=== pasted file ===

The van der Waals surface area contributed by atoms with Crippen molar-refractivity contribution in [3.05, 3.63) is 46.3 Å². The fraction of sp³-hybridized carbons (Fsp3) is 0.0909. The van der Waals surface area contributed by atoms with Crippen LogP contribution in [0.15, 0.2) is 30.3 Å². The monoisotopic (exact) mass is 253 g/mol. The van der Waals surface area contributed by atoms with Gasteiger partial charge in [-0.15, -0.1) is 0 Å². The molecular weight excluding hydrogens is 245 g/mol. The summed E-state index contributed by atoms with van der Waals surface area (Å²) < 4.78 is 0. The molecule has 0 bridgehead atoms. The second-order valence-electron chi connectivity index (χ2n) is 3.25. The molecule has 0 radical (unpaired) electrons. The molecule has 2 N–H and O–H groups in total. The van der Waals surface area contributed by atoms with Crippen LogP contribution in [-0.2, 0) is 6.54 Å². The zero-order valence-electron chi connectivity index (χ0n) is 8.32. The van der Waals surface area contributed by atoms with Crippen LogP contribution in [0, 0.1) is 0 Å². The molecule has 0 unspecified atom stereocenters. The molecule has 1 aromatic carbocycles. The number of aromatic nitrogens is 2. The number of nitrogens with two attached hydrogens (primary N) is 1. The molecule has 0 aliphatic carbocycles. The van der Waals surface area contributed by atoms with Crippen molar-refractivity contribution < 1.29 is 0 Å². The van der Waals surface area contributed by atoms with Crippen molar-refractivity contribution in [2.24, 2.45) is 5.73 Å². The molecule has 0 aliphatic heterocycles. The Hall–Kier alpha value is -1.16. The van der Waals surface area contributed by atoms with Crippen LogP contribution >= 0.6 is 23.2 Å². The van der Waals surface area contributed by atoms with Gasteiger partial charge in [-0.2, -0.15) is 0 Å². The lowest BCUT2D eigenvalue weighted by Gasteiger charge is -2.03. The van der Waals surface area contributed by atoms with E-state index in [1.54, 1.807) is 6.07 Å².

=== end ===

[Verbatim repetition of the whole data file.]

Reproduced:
The van der Waals surface area contributed by atoms with Crippen molar-refractivity contribution in [3.05, 3.63) is 46.3 Å². The fraction of sp³-hybridized carbons (Fsp3) is 0.0909. The van der Waals surface area contributed by atoms with Crippen LogP contribution in [0.15, 0.2) is 30.3 Å². The monoisotopic (exact) mass is 253 g/mol. The van der Waals surface area contributed by atoms with Gasteiger partial charge in [-0.15, -0.1) is 0 Å². The molecular weight excluding hydrogens is 245 g/mol. The summed E-state index contributed by atoms with van der Waals surface area (Å²) < 4.78 is 0. The molecule has 0 bridgehead atoms. The second-order valence-electron chi connectivity index (χ2n) is 3.25. The molecule has 0 radical (unpaired) electrons. The molecule has 2 N–H and O–H groups in total. The van der Waals surface area contributed by atoms with Crippen LogP contribution in [-0.2, 0) is 6.54 Å². The zero-order valence-electron chi connectivity index (χ0n) is 8.32. The van der Waals surface area contributed by atoms with Crippen LogP contribution in [0, 0.1) is 0 Å². The molecule has 0 unspecified atom stereocenters. The molecule has 1 aromatic carbocycles. The number of aromatic nitrogens is 2. The number of nitrogens with two attached hydrogens (primary N) is 1. The molecule has 0 aliphatic carbocycles. The van der Waals surface area contributed by atoms with Crippen molar-refractivity contribution < 1.29 is 0 Å². The van der Waals surface area contributed by atoms with Crippen molar-refractivity contribution in [2.24, 2.45) is 5.73 Å². The molecule has 0 aliphatic heterocycles. The Hall–Kier alpha value is -1.16. The van der Waals surface area contributed by atoms with Crippen LogP contribution >= 0.6 is 23.2 Å². The van der Waals surface area contributed by atoms with Gasteiger partial charge in [-0.2, -0.15) is 0 Å². The lowest BCUT2D eigenvalue weighted by Gasteiger charge is -2.03. The van der Waals surface area contributed by atoms with E-state index in [1.54, 1.807) is 6.07 Å².